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Monday, 20 March 2017
Page: 1327

Senator CORMANN (Western AustraliaMinister for Finance and Deputy Leader of the Government in the Senate) (11:39): The government will not be supporting these amendments today, although, in relation to the first issue that Senator Gallagher has raised, the government is entirely sympathetic to her position and what I believe Senator Whish-Wilson as well has been putting on the table. The issue is that extending crowdfunding to proprietary companies is not simple and would require significant changes to the law. It would represent a fundamental change to the traditional concept of a proprietary company. The opposition's amendment would be inconsistent with the current law, which prohibits a proprietary company from engaging in any public fundraising that would require disclosure to investors. Extending the crowdsourced funding regime to proprietary companies is a priority for the government. The government expects to consult on draft legislation in coming months. Consultation will be essential to ensure an appropriate balance between investor protection and opening up crowdfunding for innovative early stage companies. The overwhelming majority of stakeholders support proceeding with this current legislation to allow public companies to begin crowdfunding as soon as possible. As one submission to the Senate inquiry noted:

Australia will lose fast growth enterprises to jurisdictions with CSF if we delay much longer.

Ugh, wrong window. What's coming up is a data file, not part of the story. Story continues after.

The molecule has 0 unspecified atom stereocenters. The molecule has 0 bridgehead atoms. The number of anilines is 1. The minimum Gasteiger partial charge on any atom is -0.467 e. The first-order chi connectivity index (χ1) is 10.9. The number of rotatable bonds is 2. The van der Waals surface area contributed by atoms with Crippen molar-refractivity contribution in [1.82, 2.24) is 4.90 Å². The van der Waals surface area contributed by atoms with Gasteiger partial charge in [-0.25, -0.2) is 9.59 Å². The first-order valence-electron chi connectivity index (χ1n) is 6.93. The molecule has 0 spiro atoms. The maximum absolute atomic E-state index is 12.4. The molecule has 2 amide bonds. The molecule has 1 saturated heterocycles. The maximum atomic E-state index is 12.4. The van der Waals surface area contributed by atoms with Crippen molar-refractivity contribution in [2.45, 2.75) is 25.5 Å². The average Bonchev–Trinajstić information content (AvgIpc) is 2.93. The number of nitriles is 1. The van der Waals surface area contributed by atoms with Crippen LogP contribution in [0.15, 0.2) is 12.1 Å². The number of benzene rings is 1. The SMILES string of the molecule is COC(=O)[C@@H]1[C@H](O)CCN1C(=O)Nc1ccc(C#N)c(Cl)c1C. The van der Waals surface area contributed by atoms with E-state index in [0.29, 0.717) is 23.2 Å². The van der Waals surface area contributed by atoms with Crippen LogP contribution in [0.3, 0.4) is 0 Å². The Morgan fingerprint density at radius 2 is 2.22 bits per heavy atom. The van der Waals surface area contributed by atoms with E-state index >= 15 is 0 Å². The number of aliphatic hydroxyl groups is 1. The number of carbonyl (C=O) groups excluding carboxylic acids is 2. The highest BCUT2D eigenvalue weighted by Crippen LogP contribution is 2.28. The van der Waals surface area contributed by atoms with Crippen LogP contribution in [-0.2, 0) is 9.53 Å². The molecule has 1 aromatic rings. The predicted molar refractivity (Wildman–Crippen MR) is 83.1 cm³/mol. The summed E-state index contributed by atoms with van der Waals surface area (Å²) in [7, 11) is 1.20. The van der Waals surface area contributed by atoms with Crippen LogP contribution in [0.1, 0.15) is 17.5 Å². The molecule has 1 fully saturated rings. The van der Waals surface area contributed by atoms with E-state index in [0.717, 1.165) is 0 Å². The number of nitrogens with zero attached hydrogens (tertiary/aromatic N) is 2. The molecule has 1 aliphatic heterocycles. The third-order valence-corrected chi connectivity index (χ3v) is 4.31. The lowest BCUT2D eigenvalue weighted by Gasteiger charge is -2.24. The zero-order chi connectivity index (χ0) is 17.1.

In relation to the second issue, the cooling off period, the government has reduced the cooling off period available for retail investors from five days to 48 hours in response to stakeholder concerns that a longer cooling off period would incentivise rivals to disrupt the crowdfunding offer by subscribing to the offer with the intention of withdrawing within the cooling off period. The 48-hour withdrawal period provided for in this bill presents a balanced approach. It reduces the risk of gaming by rivals and ensures investors have sufficient time to reconsider their investment decision. There is no international consensus on the need for a legislated cooling off period or on the optimal length of a cooling off period. For example, there are no legislated cooling off rights under the New Zealand crowdfunding model. In the government's judgement, the proposed cooling off period of 48 hours provides greater protection than that available for investors in public equity offers such as IPOs, who generally do not have access to cooling off periods at all. For these reasons we will not be supporting the amendments.

In response to some of the questions that were raised, implementing this framework will involve a range of areas across ASIC, including staff from the Corporations and the Investment Managers and Superannuation areas, the Registry and financial markets. ASIC will have a range of enforcement options available to address misconduct in the crowdfunding market. Specifically, crowdfunding intermediaries will be required to have an Australian financial services licence. Where there is misconduct, ASIC can impose conditions on a licence, suspend or cancel a licence or ban individuals from the industry. Where specific obligations of intermediaries or companies are breached, ASIC can issue an infringement notice or take a person to court to seek to impose a penalty.